- About Hunger
- How to End Hunger
- Our Impact
- Get Involved
Bread for the World denounces the recent killings of George Floyd and generations of Africans and their descendants in the U.S. and around the globe who have been devastated by structural racism and inequity.Read Statement
More than 5.5 million Indigenous people live in the United States from more than 560 Indian Nations. Many are part of federally or state recognized tribes.
They include Native Americans and Alaskan Natives. Indigenous communities live in pueblos, tribes, and communities, in rural reservations as well as cities, across 33 states, including Alaska.
Indigenous communities have some of the highest hunger rates in the United States. As a group, one in four Native Americans and Alaskan Natives are food insecure, defined as not having regular, reliable access to the foods needed for good health.
Hunger among Indigenous communities is a direct result of poverty and of systemic inequities through racial and gender discrimination. While the United States has a poverty rate of 12.3 percent, Indigenous communities have a higher poverty rate–25.4 percent. The poverty rates are even higher among female-headed households (54 percent) and on some reservations (almost 40 percent).
These fact sheets provide a snapshot of hunger and poverty in the United States and in each state plus Washington, D.C.
Conflict is a main driver of the recent increase in hunger around the world and of forced migration. Hunger also contributes to conflict.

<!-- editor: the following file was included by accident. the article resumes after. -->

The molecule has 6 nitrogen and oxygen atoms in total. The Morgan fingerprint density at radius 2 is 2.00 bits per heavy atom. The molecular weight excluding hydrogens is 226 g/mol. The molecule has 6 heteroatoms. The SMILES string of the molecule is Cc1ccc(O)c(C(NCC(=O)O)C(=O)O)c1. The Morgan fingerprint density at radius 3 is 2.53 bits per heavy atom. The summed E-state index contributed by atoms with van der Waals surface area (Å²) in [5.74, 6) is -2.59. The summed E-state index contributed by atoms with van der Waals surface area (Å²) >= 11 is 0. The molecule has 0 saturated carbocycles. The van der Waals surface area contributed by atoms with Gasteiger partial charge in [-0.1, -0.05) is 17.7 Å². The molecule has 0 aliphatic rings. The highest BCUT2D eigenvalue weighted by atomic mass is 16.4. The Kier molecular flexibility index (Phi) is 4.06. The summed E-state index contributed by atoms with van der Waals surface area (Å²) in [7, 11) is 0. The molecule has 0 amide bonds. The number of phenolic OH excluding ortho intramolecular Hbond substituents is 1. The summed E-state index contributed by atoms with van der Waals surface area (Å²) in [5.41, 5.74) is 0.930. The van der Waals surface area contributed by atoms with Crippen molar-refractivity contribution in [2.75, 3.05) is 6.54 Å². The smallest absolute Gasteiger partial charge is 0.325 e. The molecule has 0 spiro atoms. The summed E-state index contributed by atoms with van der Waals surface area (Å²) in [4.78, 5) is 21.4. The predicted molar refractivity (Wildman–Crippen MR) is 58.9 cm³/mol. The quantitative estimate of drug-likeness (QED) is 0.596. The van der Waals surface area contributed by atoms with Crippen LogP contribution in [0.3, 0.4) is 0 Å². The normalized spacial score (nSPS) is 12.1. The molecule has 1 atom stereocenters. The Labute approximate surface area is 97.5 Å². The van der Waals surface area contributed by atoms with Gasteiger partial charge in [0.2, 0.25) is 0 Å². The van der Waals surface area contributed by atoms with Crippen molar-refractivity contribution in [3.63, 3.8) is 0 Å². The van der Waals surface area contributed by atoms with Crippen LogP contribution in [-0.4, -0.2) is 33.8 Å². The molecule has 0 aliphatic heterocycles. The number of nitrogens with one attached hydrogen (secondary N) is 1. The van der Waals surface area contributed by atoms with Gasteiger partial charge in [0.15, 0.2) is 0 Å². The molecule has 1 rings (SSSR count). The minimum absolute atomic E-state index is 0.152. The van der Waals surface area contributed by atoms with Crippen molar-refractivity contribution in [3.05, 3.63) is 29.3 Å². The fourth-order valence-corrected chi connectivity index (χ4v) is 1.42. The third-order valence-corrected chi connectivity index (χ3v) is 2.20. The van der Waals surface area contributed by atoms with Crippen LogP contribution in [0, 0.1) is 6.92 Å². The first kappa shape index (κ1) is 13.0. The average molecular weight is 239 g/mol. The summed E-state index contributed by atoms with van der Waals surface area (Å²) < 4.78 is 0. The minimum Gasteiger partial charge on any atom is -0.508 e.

“As you therefore have received Christ Jesus the Lord, continue to live your lives in him, rooted and built up in him and established in faith.” These words from Colossians 2:6 remind us of the faith that is active in love for our neighbors.
The Bible on...
Dear Members of Congress,
As the president and Congress are preparing their plans for this year, almost 100 church leaders—from all the families of U.S. Christianity—are...
This devotional guide invites deepened relationship with and among Pan-African people and elected leaders in the mission to end hunger and poverty.
The Supplemental Nutrition Assistance Program (SNAP) is designed to respond to changes in need, making it well suited to respond to crises such as the COVID-19 pandemic.
Bread for the World and its partners are asking Congress to provide $200 million for global nutrition in the fiscal year 2020 budget.
In 2017, 11.8 percent of households in the U.S.—40 million people—were food-insecure, meaning that they were unsure at some point during the year about how they would provide for their next meal.